A study, “Phytochemical Variety of commercial cannabis In the United States,” the classifications were found to be deceptive because the categories showed genetic, controlled variation.
“Legal THC-dominant cannabis products are marketed to consumers with clear associations between the product’s labeling and psychoactive effects,” said study authors Christiana Smith, Daniela Vergara, Brian Keegan and Nick Giacomos. “This is misleading as there is currently no clear scientific evidence for these claims and our results show that these labels are closely related to the underlying chemistry.”
However, others believe that the chemical makeup may be beneficial in spite of the classification It shows no clear pattern. As expected. The text “Ya We call it indicaIt smells sweet by any other name,” suggesting that the lack of chemical differentiation is for marketing reasons or even to “give the cannabis subculture an air of sophistication.”
So why do the classifications exist at all? He is a French biologist in the 18th century Jean Baptiste Lamarck. He concluded that there are two different types of cannabis based on the different physical characteristics of some marijuana plants and others. At the time, its Latin name was Cannabis Sativa. Lamarck named the new species Cannabis Indica.
At the time, Lamarck and other botanists were reported to have heard of a different form of the cannabis plant. It wasn’t until a peer from India sent samples of local cannabis plants that Lamarck discovered the differences in appearance.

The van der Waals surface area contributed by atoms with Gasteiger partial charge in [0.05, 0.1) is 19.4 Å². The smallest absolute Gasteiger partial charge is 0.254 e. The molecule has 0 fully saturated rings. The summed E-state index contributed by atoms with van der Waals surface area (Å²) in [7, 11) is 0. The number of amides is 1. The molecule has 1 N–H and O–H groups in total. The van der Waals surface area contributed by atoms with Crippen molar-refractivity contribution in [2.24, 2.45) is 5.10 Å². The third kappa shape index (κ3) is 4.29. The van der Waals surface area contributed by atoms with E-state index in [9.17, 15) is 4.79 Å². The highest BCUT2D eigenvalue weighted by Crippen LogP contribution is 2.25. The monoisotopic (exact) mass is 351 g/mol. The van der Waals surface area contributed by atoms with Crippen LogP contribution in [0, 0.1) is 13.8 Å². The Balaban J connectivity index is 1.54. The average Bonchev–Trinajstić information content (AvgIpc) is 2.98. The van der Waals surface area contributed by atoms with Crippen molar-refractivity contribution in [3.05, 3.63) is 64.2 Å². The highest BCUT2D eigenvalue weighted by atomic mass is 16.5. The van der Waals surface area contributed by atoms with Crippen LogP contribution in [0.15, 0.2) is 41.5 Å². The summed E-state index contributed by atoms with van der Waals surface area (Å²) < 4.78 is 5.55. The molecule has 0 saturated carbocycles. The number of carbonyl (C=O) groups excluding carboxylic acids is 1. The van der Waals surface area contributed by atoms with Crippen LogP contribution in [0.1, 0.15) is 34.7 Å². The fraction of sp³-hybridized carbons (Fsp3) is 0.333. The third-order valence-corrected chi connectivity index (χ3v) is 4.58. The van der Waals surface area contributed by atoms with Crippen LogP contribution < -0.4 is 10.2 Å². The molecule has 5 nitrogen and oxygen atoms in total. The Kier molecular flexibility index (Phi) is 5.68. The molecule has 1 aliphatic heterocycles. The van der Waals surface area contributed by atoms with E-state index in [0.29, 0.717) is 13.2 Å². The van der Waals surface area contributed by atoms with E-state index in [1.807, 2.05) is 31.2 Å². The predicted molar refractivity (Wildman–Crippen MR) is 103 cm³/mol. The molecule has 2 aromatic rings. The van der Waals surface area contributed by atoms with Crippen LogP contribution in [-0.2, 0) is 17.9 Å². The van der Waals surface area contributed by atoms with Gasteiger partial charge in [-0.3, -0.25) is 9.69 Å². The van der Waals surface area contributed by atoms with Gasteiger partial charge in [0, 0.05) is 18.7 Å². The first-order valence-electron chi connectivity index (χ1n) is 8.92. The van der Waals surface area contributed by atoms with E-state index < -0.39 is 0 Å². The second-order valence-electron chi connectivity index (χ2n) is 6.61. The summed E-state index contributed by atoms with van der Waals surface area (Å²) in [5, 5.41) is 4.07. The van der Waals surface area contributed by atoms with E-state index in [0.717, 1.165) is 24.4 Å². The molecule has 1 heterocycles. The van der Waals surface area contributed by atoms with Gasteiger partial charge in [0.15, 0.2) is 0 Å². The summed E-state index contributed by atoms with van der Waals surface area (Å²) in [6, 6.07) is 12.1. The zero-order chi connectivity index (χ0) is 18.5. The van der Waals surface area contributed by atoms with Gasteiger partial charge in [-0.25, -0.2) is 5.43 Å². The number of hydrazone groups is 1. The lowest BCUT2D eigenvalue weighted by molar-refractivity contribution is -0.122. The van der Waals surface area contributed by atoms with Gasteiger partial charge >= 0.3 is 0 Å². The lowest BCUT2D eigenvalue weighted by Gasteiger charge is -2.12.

Lamarck wrote that “the main effect of this plant is to go to the head, disturb the brain, make a person forgetful and bring about a strong homosexual intoxication.”
Since his classification, botanists have debated whether Cannabis sativa and Cannabis indica are two different species, or two versions of the same species adapted to different environments.
Some have shifted to identifying terpenes, which are secondary components with a more specialized role, but there are over 100 terpenes in marijuana strains. Many scientists recommend that growers and consumers differentiate strains by genetic makeup and terpene content in order to have a more informed and consistent approach.
“Strains are important, but they’re not 100% accurate predictions, especially if your cannabis isn’t tested,” says Joe Dolls in “Brave New Weed: Adventures into the Uncharted World of Cannabis.”
“If you’re affiliated with the distribution unit you’re trying to test, ask a knowledgeable budder to explain the meaning of those numbers. THC, CBD and terpene profiles are more likely to predict high effects than strain names or categories such as ‘indica’, ‘sativa’ or ‘hybrid’. If you can find a strain that has both THC and CBD and notice the difference. And know your terpenes as they help predict your highs.
Several research efforts end up supporting a more regulated system for classifying and labeling marijuana products. Current practice in the US allows growers to breed and name combinations of strains without much regulation. There is no system for naming products like wine or spirits. Instead, it’s the Patriots’ decision.